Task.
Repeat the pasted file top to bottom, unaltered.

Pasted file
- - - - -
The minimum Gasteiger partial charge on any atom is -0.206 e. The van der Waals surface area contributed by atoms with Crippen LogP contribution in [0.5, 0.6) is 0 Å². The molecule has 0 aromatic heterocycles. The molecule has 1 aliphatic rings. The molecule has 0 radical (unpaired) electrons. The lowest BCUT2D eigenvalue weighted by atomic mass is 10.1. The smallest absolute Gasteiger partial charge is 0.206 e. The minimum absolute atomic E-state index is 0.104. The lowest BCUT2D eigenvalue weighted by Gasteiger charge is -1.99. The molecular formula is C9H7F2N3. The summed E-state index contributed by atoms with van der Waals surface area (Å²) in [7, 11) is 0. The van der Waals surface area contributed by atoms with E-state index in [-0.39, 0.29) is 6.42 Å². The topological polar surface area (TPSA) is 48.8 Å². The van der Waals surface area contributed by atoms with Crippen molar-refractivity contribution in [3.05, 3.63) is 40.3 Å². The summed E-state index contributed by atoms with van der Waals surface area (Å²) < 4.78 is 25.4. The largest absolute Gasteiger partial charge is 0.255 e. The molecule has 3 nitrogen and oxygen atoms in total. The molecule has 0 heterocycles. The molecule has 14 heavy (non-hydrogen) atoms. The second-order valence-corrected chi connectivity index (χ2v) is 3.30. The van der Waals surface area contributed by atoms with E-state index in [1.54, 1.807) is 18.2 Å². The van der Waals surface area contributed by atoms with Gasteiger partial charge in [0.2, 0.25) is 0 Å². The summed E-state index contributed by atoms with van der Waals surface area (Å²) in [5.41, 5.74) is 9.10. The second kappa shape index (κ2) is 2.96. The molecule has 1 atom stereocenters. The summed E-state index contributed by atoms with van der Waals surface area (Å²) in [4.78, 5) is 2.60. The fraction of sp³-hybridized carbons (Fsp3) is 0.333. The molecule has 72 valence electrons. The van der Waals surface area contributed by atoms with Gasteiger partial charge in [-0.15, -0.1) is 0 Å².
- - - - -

The minimum Gasteiger partial charge on any atom is -0.206 e. The van der Waals surface area contributed by atoms with Crippen LogP contribution in [0.5, 0.6) is 0 Å². The molecule has 0 aromatic heterocycles. The molecule has 1 aliphatic rings. The molecule has 0 radical (unpaired) electrons. The lowest BCUT2D eigenvalue weighted by atomic mass is 10.1. The smallest absolute Gasteiger partial charge is 0.206 e. The minimum absolute atomic E-state index is 0.104. The lowest BCUT2D eigenvalue weighted by Gasteiger charge is -1.99. The molecular formula is C9H7F2N3. The summed E-state index contributed by atoms with van der Waals surface area (Å²) in [7, 11) is 0. The van der Waals surface area contributed by atoms with E-state index in [-0.39, 0.29) is 6.42 Å². The topological polar surface area (TPSA) is 48.8 Å². The van der Waals surface area contributed by atoms with Crippen molar-refractivity contribution in [3.05, 3.63) is 40.3 Å². The summed E-state index contributed by atoms with van der Waals surface area (Å²) < 4.78 is 25.4. The largest absolute Gasteiger partial charge is 0.255 e. The molecule has 3 nitrogen and oxygen atoms in total. The molecule has 0 heterocycles. The molecule has 14 heavy (non-hydrogen) atoms. The second-order valence-corrected chi connectivity index (χ2v) is 3.30. The van der Waals surface area contributed by atoms with E-state index in [1.54, 1.807) is 18.2 Å². The van der Waals surface area contributed by atoms with Gasteiger partial charge in [0.2, 0.25) is 0 Å². The summed E-state index contributed by atoms with van der Waals surface area (Å²) in [5.41, 5.74) is 9.10. The second kappa shape index (κ2) is 2.96. The molecule has 1 atom stereocenters. The summed E-state index contributed by atoms with van der Waals surface area (Å²) in [4.78, 5) is 2.60. The fraction of sp³-hybridized carbons (Fsp3) is 0.333. The molecule has 72 valence electrons. The van der Waals surface area contributed by atoms with Gasteiger partial charge in [-0.15, -0.1) is 0 Å².